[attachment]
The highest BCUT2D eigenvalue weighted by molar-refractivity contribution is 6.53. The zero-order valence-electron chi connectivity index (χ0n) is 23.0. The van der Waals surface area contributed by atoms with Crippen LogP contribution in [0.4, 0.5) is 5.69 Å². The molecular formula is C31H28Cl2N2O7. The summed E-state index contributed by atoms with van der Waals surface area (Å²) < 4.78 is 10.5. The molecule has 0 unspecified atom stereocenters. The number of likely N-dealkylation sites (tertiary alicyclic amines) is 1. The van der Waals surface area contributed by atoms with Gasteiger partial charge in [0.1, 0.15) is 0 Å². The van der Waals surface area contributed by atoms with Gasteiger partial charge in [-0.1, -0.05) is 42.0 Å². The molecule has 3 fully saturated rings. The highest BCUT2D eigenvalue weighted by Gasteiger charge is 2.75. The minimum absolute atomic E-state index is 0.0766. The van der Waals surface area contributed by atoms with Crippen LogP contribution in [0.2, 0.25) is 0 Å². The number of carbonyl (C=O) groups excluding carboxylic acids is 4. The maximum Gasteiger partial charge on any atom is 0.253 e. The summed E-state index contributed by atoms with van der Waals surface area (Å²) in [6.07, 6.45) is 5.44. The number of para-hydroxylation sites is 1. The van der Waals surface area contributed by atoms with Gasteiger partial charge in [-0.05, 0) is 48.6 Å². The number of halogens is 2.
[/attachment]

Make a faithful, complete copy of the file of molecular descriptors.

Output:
The highest BCUT2D eigenvalue weighted by molar-refractivity contribution is 6.53. The zero-order valence-electron chi connectivity index (χ0n) is 23.0. The van der Waals surface area contributed by atoms with Crippen LogP contribution in [0.4, 0.5) is 5.69 Å². The molecular formula is C31H28Cl2N2O7. The summed E-state index contributed by atoms with van der Waals surface area (Å²) < 4.78 is 10.5. The molecule has 0 unspecified atom stereocenters. The number of likely N-dealkylation sites (tertiary alicyclic amines) is 1. The van der Waals surface area contributed by atoms with Gasteiger partial charge in [0.1, 0.15) is 0 Å². The van der Waals surface area contributed by atoms with Gasteiger partial charge in [-0.1, -0.05) is 42.0 Å². The molecule has 3 fully saturated rings. The highest BCUT2D eigenvalue weighted by Gasteiger charge is 2.75. The minimum absolute atomic E-state index is 0.0766. The van der Waals surface area contributed by atoms with Crippen LogP contribution in [0.2, 0.25) is 0 Å². The number of carbonyl (C=O) groups excluding carboxylic acids is 4. The maximum Gasteiger partial charge on any atom is 0.253 e. The summed E-state index contributed by atoms with van der Waals surface area (Å²) in [6.07, 6.45) is 5.44. The number of para-hydroxylation sites is 1. The van der Waals surface area contributed by atoms with Gasteiger partial charge in [-0.05, 0) is 48.6 Å². The number of halogens is 2.